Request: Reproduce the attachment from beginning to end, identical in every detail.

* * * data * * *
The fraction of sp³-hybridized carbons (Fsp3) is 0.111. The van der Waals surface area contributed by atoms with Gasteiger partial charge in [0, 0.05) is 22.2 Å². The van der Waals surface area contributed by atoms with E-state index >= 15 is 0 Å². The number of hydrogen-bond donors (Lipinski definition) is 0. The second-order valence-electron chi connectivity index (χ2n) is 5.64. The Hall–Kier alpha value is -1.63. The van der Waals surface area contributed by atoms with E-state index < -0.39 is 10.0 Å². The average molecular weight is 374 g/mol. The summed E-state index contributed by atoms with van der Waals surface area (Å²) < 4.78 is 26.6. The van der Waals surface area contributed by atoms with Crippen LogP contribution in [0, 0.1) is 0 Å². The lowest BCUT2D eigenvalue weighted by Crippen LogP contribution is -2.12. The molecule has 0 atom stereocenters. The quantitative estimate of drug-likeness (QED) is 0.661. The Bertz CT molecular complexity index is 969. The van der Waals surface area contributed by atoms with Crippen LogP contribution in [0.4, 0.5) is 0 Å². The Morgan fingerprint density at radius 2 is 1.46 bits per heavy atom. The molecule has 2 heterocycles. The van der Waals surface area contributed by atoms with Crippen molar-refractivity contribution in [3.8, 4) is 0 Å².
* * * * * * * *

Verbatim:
The fraction of sp³-hybridized carbons (Fsp3) is 0.111. The van der Waals surface area contributed by atoms with Gasteiger partial charge in [0, 0.05) is 22.2 Å². The van der Waals surface area contributed by atoms with E-state index >= 15 is 0 Å². The number of hydrogen-bond donors (Lipinski definition) is 0. The second-order valence-electron chi connectivity index (χ2n) is 5.64. The Hall–Kier alpha value is -1.63. The van der Waals surface area contributed by atoms with E-state index < -0.39 is 10.0 Å². The average molecular weight is 374 g/mol. The summed E-state index contributed by atoms with van der Waals surface area (Å²) < 4.78 is 26.6. The van der Waals surface area contributed by atoms with Crippen LogP contribution in [0, 0.1) is 0 Å². The lowest BCUT2D eigenvalue weighted by Crippen LogP contribution is -2.12. The molecule has 0 atom stereocenters. The quantitative estimate of drug-likeness (QED) is 0.661. The Bertz CT molecular complexity index is 969. The van der Waals surface area contributed by atoms with Crippen LogP contribution in [0.4, 0.5) is 0 Å². The Morgan fingerprint density at radius 2 is 1.46 bits per heavy atom. The molecule has 2 heterocycles. The van der Waals surface area contributed by atoms with Crippen molar-refractivity contribution in [3.8, 4) is 0 Å².